Organising a multicultural wedding: 5 things you should know

After organising a wedding day in just under three months, I now understand why so many books and movies portray the process as chaotic – that is, because it is…

You get engaged and you feel over the moon excited about getting married. You speak to your friends and family, look through wedding magazines, follow various wedding profiles on Instagram, and create multiple Pinterest boards. Everything looks so beautiful and you cannot wait to begin planning your special day. Eventually, you sit in front of your laptop, open Google and blankly stare at the screen: “Where on Earth do we even start?”

As you begin discussing your wedding day, you quickly realise that you and your soon-to-be spouse have completely different ideas of what a wedding should look like, when and where it should take place and how many guests you should invite. Suddenly, you feel more than overwhelmed and, for the first time, the idea of eloping looks somewhat appealing.

The above tends to be true for almost all couples. However, it is especially true for brides and grooms that come from different parts of the world. For them, it is not simply about deciding between two venues or seasons. For them, it is about choosing between two different countries and two different wedding ceremonies. It is about giving up traditions, inevitably disappointing one another, and putting together a wedding that honours both cultures.

Having organised a Bulgarian-English wedding in only 90 days (and having had various surprises and arguments along the way), my now-husband and I believe we are qualified to share a few tips. Together, we came up with five things that couples like us should know before planning their big day:

1. Accept that neither of you will get the wedding you imagined

Although it will upset you to do so, you must accept that you will not have the wedding day you have always dreamed of. You must also understand that this does not mean that your wedding day will not be as special or that you will not be as happy. Frankly, my wedding day was nothing like I thought it would be – and yet, it was better than I could have ever imagined.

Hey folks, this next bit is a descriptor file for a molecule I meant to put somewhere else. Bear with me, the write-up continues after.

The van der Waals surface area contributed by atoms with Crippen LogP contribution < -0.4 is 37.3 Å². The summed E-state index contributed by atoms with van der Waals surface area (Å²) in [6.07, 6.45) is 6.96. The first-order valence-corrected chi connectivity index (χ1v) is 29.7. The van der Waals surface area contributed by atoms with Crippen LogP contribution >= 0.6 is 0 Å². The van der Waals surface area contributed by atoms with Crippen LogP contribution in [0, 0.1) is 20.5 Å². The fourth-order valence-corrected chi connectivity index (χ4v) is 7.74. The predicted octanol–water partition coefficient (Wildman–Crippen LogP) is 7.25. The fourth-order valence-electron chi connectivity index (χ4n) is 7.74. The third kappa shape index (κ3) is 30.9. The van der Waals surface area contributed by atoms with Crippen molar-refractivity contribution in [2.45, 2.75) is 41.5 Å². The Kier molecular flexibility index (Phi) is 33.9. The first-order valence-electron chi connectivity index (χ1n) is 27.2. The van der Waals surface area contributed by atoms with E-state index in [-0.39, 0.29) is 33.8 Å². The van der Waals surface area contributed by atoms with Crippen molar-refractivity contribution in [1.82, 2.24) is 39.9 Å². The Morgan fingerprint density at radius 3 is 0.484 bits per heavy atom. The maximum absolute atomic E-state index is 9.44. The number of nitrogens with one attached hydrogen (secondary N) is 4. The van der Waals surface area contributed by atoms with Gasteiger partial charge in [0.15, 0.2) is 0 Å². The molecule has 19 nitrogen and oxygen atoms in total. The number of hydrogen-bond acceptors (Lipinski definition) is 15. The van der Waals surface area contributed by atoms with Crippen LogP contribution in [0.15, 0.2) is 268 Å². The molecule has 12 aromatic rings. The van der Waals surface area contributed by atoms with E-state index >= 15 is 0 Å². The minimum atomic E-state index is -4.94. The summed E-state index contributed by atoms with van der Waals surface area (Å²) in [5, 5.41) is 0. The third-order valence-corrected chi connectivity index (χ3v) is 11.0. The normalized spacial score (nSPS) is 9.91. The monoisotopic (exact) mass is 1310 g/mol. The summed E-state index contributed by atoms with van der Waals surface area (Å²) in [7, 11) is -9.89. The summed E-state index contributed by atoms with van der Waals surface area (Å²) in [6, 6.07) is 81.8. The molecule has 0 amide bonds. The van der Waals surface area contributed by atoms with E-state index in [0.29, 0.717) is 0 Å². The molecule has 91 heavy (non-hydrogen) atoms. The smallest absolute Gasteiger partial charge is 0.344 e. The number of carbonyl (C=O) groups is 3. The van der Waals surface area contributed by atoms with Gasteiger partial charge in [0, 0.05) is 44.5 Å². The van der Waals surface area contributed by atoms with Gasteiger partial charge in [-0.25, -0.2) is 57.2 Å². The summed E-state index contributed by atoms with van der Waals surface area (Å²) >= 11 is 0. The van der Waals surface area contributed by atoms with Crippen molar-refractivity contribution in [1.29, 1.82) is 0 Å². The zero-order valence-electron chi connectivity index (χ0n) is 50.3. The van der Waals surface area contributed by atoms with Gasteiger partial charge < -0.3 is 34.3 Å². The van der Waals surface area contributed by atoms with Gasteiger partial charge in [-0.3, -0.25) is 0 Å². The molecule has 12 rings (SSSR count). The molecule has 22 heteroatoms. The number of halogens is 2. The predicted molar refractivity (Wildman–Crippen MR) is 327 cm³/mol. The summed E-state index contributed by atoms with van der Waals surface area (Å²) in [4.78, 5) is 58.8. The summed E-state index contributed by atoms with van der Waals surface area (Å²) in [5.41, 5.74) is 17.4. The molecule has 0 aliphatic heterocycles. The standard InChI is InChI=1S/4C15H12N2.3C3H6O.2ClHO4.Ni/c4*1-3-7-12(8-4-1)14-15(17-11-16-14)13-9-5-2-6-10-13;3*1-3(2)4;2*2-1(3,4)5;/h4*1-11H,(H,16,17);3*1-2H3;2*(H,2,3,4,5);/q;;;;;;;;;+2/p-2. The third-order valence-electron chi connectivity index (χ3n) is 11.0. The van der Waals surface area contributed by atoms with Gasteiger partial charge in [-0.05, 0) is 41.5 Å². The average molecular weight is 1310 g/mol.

It is also important to acknowledge that your partner will be giving up their idea of a dream wedding too. As such, you can use this shared feeling as something that brings you closer together rather than something that pulls you apart. Sympathise with one another and focus on the bright side of doing something different.

2. Communicate: What traditions do you insist on incorporating?

Once you have both come to terms with the fact that your wedding day will include sacrifices from both sides, discuss what traditions are most important to you.

Taking a case in point, my husband insisted on standing up at the altar and waiting for me to walk down the aisle. For him, it was important that we follow the English custom of not seeing each other before our wedding ceremony. Although I had seen this in movies before, it was not something I was used to as Bulgarian tradition dictates that the groom should pick up the bride from her family home before arriving at the Church together.

It was only through communicating openly and honestly that I understood that this part of the wedding day meant more to him than it did to me. Similarly, he listened and understood when I explained the various Bulgarian traditions that I insisted on incorporating – even when they seemed foreign to him.

Remember, you can use the wedding planning process as an opportunity to get to know your future spouse even better and to familiarise yourself with their culture.

3. Make your day unique to you as a couple

After you have understood what is truly important to you both, figure out how to incorporate the things you want in a way that makes sense and flows smoothly. Although people may be surprised at the way you structure your wedding day or the times at which you choose to do certain things, remember that your day is about you and your partner uniting your lives. As such, it should reflect what is important to both of you and be unique to you as a couple. Embrace being a little different and stand by your decisions as long as they make both of you happy.

4. Consider having a bilingual wedding officiant or host

If you and your soon-to-be spouse are from different nationalities, I would highly recommend having a bilingual wedding officiant for your ceremony and a bilingual host for your reception. In this way, you will ensure that both sides can understand what is happening at any given moment and that everyone feels included. Otherwise, you may risk offending guests who are important to you.

If you can only afford one of the two, definitely opt for a bilingual officiant as your vows are far more important than your reception. Plus, you can always print out bilingual information cards that explain the different rituals your guests will witness at the reception.

5. Livestream your event (and/or celebrate twice!)

Inevitably, one of the two sides will view your wedding as a ‘destination wedding’ if you and your partner are from different countries. In such cases, it is best to hire a livestreaming company that can help broadcast your special day to those who cannot travel out and attend your wedding day. Alternatively, consider organising a second celebration for those who could not witness your unity in person.  

Although the planning process is challenging and tiring, I assure you that your guests will love being a part of a nonconventional wedding. More importantly, you will be happier than you can imagine, having had a wedding day so unique to you and your partner.

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